3. Most-Read IP-Watch Stories Of 2012: India Pharma, Europe, ACTA, WIPO Technical Assistance, Gene Patents | Intellectual Property Watch says:

      [...] India Grants First Compulsory Licence, For Bayer Cancer Drug http://www.ip-watch.org/2012/03/12/india-grants-first-compulsory-licence-for-bayer-cancer-drug/ [...]

    4. Dr Aparna says:

      Please keep me updated on this topic

    5. mirada sustentable » 22º Concurso Internacional de Pintura de Niños sobre el Ambiente says:

      [...] de enfermedades, algo que afortunadamente ya está cobrando luz en la justicia como el caso de esta droga para el cáncer que se transformó en una causa nacional para el gobierno de la India que hizo posible que el [...]


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    We welcome your participation in article and blog comment threads, and other discussion forums, where we encourage you to analyse and react to the content available on the Intellectual Property Watch website. By participating in discussions or reader forums, or by submitting opinion pieces or comments to articles, blogs, reviews or multimedia features, you are consenting to these rules.

    We welcome your participation in article and blog comment threads, and other discussion forums, where we encourage you to analyse and react to the content available on the Intellectual Property Watch website.

    By participating in discussions or reader forums, or by submitting opinion pieces or comments to articles, blogs, reviews or multimedia features, you are consenting to these rules.

    1. You agree that you are fully responsible for the content that you post. You will not knowingly post content that violates the copyright, trademark, patent or other intellectual property right of any third party or which you know is under a confidentiality obligation preventing its publication and that you will request removal of the same should you discover that you have violated this provision. Likewise, you may not post content that is libelous, defamatory, obscene, abusive, that violates a third party's right to privacy, that otherwise violates any applicable local, state, national or international law, that amounts to spamming or that is otherwise inappropriate. You may not post content that degrades others on the basis of gender, race, class, ethnicity, national origin, religion, sexual preference, disability or other classification. Epithets and other language intended to intimidate or to incite violence are also prohibited. Furthermore, you may not impersonate others.

    2. You understand and agree that Intellectual Property Watch is not responsible for any content posted by you or third parties. You further understand that IP Watch does not monitor the content posted. Nevertheless, IP Watch may monitor the any user-generated content as it chooses and reserves the right to remove, edit or otherwise alter content that it deems inappropriate for any reason whatever without consent nor notice. We further reserve the right, in our sole discretion, to remove a user's privilege to post content on our site. IP Watch is not in any manner endorsing the content of the discussion forums and cannot and will not vouch for its reliability or otherwise accept liability for it.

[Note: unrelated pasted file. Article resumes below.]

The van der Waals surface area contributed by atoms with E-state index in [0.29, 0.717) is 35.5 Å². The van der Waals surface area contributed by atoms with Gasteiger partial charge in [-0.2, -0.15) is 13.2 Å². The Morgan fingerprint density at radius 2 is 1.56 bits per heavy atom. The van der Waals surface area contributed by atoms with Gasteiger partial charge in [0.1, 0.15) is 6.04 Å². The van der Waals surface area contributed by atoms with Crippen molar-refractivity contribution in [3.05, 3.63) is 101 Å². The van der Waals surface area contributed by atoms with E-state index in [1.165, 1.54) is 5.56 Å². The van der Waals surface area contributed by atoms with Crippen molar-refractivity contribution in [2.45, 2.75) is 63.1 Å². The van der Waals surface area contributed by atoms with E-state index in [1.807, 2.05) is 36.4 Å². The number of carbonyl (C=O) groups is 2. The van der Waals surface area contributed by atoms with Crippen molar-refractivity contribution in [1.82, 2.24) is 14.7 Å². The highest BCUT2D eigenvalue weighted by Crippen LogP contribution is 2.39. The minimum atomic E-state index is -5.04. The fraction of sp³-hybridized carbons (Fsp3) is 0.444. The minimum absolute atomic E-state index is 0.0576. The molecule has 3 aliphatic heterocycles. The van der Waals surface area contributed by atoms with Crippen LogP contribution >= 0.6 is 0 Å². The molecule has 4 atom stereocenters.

3. By submitting any contribution to IP Watch, you warrant that your contribution is your own original work and that you have the right to make it available to IP Watch for all purposes and you agree to indemnify IP Watch, its directors, employees and agents against all damages, legal fees and others expenses that may be incurred by IP Watch as a result of your breach of warranty or of these terms.

    4. You further agree not to publish any personal information about yourself or anyone else (for example telephone number or home address). If you add a comment to a blog, be aware that your email address will be apparent.

    5. IP Watch will not be liable for any loss including but not limited to the following (whether such losses are foreseen, known or otherwise): loss of data, loss of revenue or anticipated profit, loss of business, loss of opportunity, loss of goodwill or injury to reputation, losses suffered by third parties, any indirect, consequential or exemplary damages.

    6. You understand and agree that the discussion forums are to be used only for non-commercial purposes. You may not solicit funds, promote commercial entities or otherwise engage in commercial activity in our discussion forums.

    7. You acknowledge and agree that you use and/or rely on any information obtained through the discussion forums at your own risk.

    8. For any content that you post, you hereby grant to IP Watch the royalty-free, irrevocable, perpetual, exclusive and fully sub-licensable license to use, reproduce, modify, adapt, publish, translate, create derivative works from, distribute, perform and display such content in whole or in part, world-wide and to incorporate it in other works, in any form, media or technology now known or later developed.

    9. These terms and your posts and contributions shall be governed and interpreted in accordance with the laws of Switzerland (without giving effect to conflict of laws principles thereof) and any dispute exclusively settled by the Courts of the Canton of Geneva.